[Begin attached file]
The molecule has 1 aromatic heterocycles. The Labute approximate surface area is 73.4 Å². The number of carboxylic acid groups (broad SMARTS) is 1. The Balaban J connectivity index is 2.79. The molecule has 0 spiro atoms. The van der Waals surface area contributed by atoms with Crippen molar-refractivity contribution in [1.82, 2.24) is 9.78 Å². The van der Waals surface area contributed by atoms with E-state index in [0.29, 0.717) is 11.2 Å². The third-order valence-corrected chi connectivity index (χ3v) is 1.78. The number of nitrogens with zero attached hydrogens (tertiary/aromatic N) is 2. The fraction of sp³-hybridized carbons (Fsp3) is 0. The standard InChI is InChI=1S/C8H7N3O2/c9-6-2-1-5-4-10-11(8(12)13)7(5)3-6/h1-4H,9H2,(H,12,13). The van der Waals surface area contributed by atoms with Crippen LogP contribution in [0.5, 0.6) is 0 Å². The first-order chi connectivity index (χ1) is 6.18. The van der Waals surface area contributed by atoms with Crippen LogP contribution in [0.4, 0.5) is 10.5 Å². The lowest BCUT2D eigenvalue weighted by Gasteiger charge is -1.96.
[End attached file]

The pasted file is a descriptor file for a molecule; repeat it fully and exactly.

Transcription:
The molecule has 1 aromatic heterocycles. The Labute approximate surface area is 73.4 Å². The number of carboxylic acid groups (broad SMARTS) is 1. The Balaban J connectivity index is 2.79. The molecule has 0 spiro atoms. The van der Waals surface area contributed by atoms with Crippen molar-refractivity contribution in [1.82, 2.24) is 9.78 Å². The van der Waals surface area contributed by atoms with E-state index in [0.29, 0.717) is 11.2 Å². The third-order valence-corrected chi connectivity index (χ3v) is 1.78. The number of nitrogens with zero attached hydrogens (tertiary/aromatic N) is 2. The fraction of sp³-hybridized carbons (Fsp3) is 0. The standard InChI is InChI=1S/C8H7N3O2/c9-6-2-1-5-4-10-11(8(12)13)7(5)3-6/h1-4H,9H2,(H,12,13). The van der Waals surface area contributed by atoms with Crippen LogP contribution in [0.5, 0.6) is 0 Å². The first-order chi connectivity index (χ1) is 6.18. The van der Waals surface area contributed by atoms with Crippen LogP contribution in [0.4, 0.5) is 10.5 Å². The lowest BCUT2D eigenvalue weighted by Gasteiger charge is -1.96.